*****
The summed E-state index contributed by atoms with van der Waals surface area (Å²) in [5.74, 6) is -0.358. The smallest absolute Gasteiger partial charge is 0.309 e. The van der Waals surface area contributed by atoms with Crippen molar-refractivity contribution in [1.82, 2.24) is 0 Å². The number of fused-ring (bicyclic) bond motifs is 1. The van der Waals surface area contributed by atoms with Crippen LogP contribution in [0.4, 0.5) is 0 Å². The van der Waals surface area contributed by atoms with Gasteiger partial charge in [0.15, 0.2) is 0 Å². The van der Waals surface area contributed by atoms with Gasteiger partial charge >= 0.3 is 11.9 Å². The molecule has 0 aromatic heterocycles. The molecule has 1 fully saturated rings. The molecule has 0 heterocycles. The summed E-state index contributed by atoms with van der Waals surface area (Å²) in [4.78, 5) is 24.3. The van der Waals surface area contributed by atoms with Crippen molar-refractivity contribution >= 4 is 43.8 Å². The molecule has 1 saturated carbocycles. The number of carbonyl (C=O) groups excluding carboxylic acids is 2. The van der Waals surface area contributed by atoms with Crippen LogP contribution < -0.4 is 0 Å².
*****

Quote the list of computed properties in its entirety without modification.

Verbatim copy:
The summed E-state index contributed by atoms with van der Waals surface area (Å²) in [5.74, 6) is -0.358. The smallest absolute Gasteiger partial charge is 0.309 e. The van der Waals surface area contributed by atoms with Crippen molar-refractivity contribution in [1.82, 2.24) is 0 Å². The number of fused-ring (bicyclic) bond motifs is 1. The van der Waals surface area contributed by atoms with Crippen LogP contribution in [0.4, 0.5) is 0 Å². The van der Waals surface area contributed by atoms with Gasteiger partial charge in [0.15, 0.2) is 0 Å². The van der Waals surface area contributed by atoms with Gasteiger partial charge >= 0.3 is 11.9 Å². The molecule has 0 aromatic heterocycles. The molecule has 1 fully saturated rings. The molecule has 0 heterocycles. The summed E-state index contributed by atoms with van der Waals surface area (Å²) in [4.78, 5) is 24.3. The van der Waals surface area contributed by atoms with Crippen molar-refractivity contribution >= 4 is 43.8 Å². The molecule has 1 saturated carbocycles. The number of carbonyl (C=O) groups excluding carboxylic acids is 2. The van der Waals surface area contributed by atoms with Crippen LogP contribution < -0.4 is 0 Å².